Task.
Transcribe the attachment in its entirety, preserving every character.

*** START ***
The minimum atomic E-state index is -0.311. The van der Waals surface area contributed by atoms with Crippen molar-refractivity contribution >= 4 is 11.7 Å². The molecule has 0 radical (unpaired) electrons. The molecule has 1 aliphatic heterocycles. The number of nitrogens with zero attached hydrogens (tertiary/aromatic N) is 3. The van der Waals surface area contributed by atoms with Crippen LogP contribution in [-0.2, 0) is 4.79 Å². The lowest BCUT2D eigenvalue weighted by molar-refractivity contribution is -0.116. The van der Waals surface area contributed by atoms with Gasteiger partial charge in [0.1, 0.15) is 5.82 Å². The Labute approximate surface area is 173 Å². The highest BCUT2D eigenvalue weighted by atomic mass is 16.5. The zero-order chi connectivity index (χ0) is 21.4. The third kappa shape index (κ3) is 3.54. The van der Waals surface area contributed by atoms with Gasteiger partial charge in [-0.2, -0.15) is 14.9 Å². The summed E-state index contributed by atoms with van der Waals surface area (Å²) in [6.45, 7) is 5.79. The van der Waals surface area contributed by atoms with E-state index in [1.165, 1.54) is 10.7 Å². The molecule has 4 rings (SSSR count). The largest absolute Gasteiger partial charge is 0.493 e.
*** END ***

The minimum atomic E-state index is -0.311. The van der Waals surface area contributed by atoms with Crippen molar-refractivity contribution >= 4 is 11.7 Å². The molecule has 0 radical (unpaired) electrons. The molecule has 1 aliphatic heterocycles. The number of nitrogens with zero attached hydrogens (tertiary/aromatic N) is 3. The van der Waals surface area contributed by atoms with Crippen LogP contribution in [-0.2, 0) is 4.79 Å². The lowest BCUT2D eigenvalue weighted by molar-refractivity contribution is -0.116. The van der Waals surface area contributed by atoms with Gasteiger partial charge in [0.1, 0.15) is 5.82 Å². The Labute approximate surface area is 173 Å². The highest BCUT2D eigenvalue weighted by atomic mass is 16.5. The zero-order chi connectivity index (χ0) is 21.4. The third kappa shape index (κ3) is 3.54. The van der Waals surface area contributed by atoms with Gasteiger partial charge in [-0.2, -0.15) is 14.9 Å². The summed E-state index contributed by atoms with van der Waals surface area (Å²) in [6.45, 7) is 5.79. The van der Waals surface area contributed by atoms with E-state index in [1.165, 1.54) is 10.7 Å². The molecule has 4 rings (SSSR count). The largest absolute Gasteiger partial charge is 0.493 e.